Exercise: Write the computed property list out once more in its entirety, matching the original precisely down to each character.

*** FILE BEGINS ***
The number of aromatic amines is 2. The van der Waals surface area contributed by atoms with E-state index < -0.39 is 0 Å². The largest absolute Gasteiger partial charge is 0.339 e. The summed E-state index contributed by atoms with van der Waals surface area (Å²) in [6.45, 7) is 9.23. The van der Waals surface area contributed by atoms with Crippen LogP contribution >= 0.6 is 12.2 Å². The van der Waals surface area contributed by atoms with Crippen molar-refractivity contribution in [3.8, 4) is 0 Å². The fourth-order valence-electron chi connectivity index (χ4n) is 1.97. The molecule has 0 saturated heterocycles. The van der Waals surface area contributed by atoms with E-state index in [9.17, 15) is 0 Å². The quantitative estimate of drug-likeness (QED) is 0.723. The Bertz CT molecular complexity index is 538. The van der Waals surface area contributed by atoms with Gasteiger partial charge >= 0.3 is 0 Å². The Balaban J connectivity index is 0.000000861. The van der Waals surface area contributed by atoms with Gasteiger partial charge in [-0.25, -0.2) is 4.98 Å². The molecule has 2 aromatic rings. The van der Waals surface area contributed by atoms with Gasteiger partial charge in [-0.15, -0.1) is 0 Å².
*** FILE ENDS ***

The number of aromatic amines is 2. The van der Waals surface area contributed by atoms with E-state index < -0.39 is 0 Å². The largest absolute Gasteiger partial charge is 0.339 e. The summed E-state index contributed by atoms with van der Waals surface area (Å²) in [6.45, 7) is 9.23. The van der Waals surface area contributed by atoms with Crippen LogP contribution >= 0.6 is 12.2 Å². The van der Waals surface area contributed by atoms with Crippen molar-refractivity contribution in [3.8, 4) is 0 Å². The fourth-order valence-electron chi connectivity index (χ4n) is 1.97. The molecule has 0 saturated heterocycles. The van der Waals surface area contributed by atoms with E-state index in [9.17, 15) is 0 Å². The quantitative estimate of drug-likeness (QED) is 0.723. The Bertz CT molecular complexity index is 538. The van der Waals surface area contributed by atoms with Gasteiger partial charge >= 0.3 is 0 Å². The Balaban J connectivity index is 0.000000861. The van der Waals surface area contributed by atoms with Gasteiger partial charge in [-0.25, -0.2) is 4.98 Å². The molecule has 2 aromatic rings. The van der Waals surface area contributed by atoms with Gasteiger partial charge in [-0.15, -0.1) is 0 Å².